Why the Tecla edition of Beethoven’s 32 piano sonatas is the only way to go

Tecla Editions provides an edition of all the 32 Beethoven piano sonatas in facsimiles of the earliest known printed editions, from Beethoven’s own time, through the great courtesy of the Österreichische Nationalbibliothek. Why use them? Surely it’s better to use a modern edition, isn’t it? We can trust a modern editor more than a dusty old edition, can’t we?

The answer is that no you can’t! The modern editors normally make very many small changes for which in nearly every case in my opinion there is no visible musical reason. What Beethoven wrote seems perfectly fine to me.

I don’t know about you, but if I were playing a Beethoven sonata I would rather play what Beethoven wrote than what a modern editor tells me that he wrote. There’s nothing wrong with it.

To show you what I mean, you can see the first page of music of the Moonlight Sonata in its original edition, as reproduced in the Tecla edition, here free. And you can try it out.

You don’t find it hard to read, do you? All the other sonatas in their original editions as given in the Tecla edition are equally clear to read.

It’s true that you have to get used to some slight differences in layout from today’s music engraving conventions, but that isn’t difficult. And if anything puzzled you, you could always check with a prestigious modern edition such as the Henle. But I haven’t myself ever needed anything other than what Beethoven wrote. In my opinion Beethoven’s original editions are just fine for playing from.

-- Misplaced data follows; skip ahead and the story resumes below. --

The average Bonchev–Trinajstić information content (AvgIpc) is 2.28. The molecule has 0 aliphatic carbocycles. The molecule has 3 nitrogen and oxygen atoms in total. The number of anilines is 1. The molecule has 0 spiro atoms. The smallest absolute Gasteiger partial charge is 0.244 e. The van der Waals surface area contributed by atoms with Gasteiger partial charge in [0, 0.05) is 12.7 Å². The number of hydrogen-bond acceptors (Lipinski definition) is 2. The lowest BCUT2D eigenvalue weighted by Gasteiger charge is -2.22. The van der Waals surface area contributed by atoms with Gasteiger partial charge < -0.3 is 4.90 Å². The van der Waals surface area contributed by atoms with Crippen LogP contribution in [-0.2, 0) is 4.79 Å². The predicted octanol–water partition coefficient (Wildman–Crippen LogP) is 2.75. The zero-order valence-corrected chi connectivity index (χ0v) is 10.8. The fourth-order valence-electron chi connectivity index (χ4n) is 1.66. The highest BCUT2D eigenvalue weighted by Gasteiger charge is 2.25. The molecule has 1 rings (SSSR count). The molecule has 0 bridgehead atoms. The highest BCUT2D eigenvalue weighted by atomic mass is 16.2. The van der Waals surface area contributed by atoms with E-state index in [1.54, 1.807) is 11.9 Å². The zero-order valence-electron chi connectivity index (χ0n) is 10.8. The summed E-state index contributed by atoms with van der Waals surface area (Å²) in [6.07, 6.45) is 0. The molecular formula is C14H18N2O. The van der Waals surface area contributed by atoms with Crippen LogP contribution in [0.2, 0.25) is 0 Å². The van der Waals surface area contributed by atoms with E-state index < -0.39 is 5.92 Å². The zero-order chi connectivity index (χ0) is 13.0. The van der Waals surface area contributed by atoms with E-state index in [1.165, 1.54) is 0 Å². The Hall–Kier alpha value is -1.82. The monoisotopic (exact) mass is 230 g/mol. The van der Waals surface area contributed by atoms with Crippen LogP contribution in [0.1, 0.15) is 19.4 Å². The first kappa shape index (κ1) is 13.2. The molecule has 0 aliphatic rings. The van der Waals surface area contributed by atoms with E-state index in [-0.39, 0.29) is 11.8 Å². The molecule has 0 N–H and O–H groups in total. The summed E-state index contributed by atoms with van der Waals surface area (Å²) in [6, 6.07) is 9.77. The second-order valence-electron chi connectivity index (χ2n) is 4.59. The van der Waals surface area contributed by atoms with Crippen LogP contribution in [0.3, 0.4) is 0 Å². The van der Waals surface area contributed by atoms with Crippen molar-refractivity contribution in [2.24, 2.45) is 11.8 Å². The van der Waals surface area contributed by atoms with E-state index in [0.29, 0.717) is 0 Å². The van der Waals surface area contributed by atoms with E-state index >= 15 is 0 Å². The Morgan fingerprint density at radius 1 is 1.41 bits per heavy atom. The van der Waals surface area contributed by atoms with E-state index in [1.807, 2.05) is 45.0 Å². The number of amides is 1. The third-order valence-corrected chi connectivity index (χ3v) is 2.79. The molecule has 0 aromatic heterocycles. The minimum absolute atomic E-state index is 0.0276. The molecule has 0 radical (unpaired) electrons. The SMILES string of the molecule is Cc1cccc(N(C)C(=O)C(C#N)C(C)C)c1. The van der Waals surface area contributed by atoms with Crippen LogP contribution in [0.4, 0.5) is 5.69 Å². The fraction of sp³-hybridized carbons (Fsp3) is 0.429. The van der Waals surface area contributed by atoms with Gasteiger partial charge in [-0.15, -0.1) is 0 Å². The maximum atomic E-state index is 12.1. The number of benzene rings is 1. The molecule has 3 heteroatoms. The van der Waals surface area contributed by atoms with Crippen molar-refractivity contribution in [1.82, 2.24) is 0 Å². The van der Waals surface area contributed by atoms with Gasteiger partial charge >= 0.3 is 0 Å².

You could also read my article which gives precise examples of Beethoven’s original texts compared with some modern editions.

Another thing about the Tecla edition of these Beethoven sonatas: it has been called one of the most beautiful music editions that exist.

So beautiful, in fact, that some libraries who bought it promptly made it a Case book which means that people can’t take it out and play from it. What a dumb thing for them to do: I  made this edition precisely so that performers and students could play from the original editions.

They are crystal clear to use for performance.

If you like them, you might consider ordering the complete Moonlight Sonata as a printed item to be shipped to you worldwide or getting the boxed printed set of the 32 sonatas sent to you by us. (We have a few copies of the boxed printed set in which the box is slightly marked but the individual sonatas are in pristine condition, at a reduced price.)